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Climate protection

Appropriate carbon prices

“Carbon emissions pricing” means that state institutions charge a price for emissions. By contrast, “carbon shadow pricing” means that the long-term impacts of emissions are factored into the planning of major projects even if current market prices do not reflect those impacts yet. Shadow prices are fictional, but have a very real impact. A high shadow price for fuel, for example, can make a power plant unviable even though it may look attractive at current market prices. The climate economist Hans-Jochen Luhmann argues that both approaches to carbon pricing make sense. They actually complement one another.
Carbon intensive power plant: coal-fired electrical plant Lethabo Power Station in South Africa. picture-alliance/Minden Pictures Carbon intensive power plant: coal-fired electrical plant Lethabo Power Station in South Africa.

Please explain the difference between carbon emissions pricing and carbon shadow pricing.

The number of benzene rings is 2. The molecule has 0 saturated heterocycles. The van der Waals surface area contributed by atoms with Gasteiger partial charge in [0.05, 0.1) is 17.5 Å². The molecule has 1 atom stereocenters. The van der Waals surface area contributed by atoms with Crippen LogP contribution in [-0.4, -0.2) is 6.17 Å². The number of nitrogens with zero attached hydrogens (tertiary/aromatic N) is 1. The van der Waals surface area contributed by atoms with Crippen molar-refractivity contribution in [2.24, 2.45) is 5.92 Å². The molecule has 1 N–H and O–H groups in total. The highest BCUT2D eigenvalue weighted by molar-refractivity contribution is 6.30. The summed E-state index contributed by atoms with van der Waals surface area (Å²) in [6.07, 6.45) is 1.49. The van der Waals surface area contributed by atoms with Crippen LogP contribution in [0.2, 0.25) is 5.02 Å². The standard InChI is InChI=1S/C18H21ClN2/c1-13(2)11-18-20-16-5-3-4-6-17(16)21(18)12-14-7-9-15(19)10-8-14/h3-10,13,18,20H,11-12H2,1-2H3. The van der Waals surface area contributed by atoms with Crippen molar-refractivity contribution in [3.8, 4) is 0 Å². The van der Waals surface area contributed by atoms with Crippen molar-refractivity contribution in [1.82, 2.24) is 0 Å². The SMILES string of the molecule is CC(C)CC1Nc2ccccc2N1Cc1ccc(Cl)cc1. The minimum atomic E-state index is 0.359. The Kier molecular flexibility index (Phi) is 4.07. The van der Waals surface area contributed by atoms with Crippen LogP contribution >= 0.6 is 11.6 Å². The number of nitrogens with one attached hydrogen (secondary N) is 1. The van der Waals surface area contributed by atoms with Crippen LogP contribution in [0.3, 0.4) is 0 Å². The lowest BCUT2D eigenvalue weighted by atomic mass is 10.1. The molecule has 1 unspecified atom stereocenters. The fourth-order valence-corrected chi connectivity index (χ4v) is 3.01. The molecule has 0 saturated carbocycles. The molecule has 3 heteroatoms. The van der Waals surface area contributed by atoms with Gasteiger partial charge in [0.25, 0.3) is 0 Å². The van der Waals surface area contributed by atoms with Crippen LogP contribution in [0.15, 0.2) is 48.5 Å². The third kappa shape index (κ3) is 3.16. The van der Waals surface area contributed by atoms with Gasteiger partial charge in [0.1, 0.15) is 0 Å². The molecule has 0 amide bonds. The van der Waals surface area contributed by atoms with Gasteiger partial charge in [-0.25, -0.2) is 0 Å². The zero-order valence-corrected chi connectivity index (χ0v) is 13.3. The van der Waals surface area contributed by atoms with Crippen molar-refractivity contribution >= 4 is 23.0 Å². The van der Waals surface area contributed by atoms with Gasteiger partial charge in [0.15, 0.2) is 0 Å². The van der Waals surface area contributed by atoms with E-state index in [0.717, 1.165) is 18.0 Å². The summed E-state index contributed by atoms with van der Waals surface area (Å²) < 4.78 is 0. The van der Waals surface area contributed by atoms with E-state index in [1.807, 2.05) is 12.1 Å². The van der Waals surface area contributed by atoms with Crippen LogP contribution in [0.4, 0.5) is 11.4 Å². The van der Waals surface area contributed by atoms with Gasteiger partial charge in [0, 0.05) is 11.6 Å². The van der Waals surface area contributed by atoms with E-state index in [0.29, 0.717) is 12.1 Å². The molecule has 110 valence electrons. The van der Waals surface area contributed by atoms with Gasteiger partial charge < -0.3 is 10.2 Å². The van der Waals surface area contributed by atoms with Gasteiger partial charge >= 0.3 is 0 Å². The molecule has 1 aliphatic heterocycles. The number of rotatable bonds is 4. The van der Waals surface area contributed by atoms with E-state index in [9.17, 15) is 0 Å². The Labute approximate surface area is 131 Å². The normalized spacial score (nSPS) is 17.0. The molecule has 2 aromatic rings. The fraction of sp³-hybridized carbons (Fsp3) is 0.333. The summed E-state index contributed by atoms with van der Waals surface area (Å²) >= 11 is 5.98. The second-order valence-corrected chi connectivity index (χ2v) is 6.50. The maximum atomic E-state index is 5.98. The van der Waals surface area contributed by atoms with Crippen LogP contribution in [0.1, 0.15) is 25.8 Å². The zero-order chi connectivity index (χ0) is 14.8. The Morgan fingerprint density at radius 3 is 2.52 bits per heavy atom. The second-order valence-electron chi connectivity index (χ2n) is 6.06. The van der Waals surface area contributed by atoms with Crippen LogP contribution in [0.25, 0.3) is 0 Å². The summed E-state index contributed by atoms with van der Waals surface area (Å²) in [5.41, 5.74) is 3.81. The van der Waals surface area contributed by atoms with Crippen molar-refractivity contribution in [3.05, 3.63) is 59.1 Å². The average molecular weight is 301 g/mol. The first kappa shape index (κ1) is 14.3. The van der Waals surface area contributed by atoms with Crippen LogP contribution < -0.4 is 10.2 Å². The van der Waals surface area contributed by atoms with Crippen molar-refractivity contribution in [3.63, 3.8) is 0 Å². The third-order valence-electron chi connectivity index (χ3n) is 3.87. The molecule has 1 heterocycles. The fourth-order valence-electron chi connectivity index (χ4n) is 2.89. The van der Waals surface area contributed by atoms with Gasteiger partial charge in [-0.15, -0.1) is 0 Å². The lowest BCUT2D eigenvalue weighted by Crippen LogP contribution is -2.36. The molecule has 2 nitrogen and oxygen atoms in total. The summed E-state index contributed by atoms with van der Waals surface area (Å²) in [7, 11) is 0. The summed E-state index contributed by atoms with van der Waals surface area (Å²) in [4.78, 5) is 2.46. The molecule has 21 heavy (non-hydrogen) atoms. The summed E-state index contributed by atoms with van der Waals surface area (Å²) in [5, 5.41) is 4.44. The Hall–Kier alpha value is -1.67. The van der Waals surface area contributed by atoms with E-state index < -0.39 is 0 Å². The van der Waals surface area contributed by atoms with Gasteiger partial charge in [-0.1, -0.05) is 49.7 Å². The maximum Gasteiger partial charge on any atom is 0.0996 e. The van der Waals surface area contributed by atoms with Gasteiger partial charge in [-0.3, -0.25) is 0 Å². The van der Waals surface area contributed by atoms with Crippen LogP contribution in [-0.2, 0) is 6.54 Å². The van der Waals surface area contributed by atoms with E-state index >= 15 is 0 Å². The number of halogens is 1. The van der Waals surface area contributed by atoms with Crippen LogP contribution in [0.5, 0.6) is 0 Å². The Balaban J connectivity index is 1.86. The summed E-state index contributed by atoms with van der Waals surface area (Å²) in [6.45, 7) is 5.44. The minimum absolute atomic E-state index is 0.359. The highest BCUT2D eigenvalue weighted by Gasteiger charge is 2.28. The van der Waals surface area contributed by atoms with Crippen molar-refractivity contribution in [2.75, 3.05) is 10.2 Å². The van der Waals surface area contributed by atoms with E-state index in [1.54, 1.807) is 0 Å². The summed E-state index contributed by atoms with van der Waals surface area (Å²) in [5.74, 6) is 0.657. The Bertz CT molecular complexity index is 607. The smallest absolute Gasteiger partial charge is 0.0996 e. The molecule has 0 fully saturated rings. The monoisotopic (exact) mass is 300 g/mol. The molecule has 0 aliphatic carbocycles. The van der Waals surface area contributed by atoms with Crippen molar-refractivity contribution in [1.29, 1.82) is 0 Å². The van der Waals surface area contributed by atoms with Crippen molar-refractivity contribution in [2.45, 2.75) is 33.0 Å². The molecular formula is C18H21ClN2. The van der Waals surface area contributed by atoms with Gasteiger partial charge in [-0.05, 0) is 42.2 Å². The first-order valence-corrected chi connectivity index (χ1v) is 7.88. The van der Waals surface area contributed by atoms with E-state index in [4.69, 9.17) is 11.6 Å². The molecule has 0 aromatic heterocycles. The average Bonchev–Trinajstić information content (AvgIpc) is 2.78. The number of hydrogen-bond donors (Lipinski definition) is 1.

Well, the starting point is actually the same. The expert community agrees that we will only manage to phase out the emissions that cause global warming if those emissions are made sufficiently expensive. The atmosphere is a global common good with limited capacity. It is being used to dump the waste of fossil fuels. Since the absorbing capacity of the earth’s atmosphere is limited, emissions must be brought to zero, and the imposition of prices has to serve that purpose. However, there is no global political authority that might impose an appropriate price all over the world. In this setting, we have two mutually reinforcing options to move towards an appropriate carbon price regime: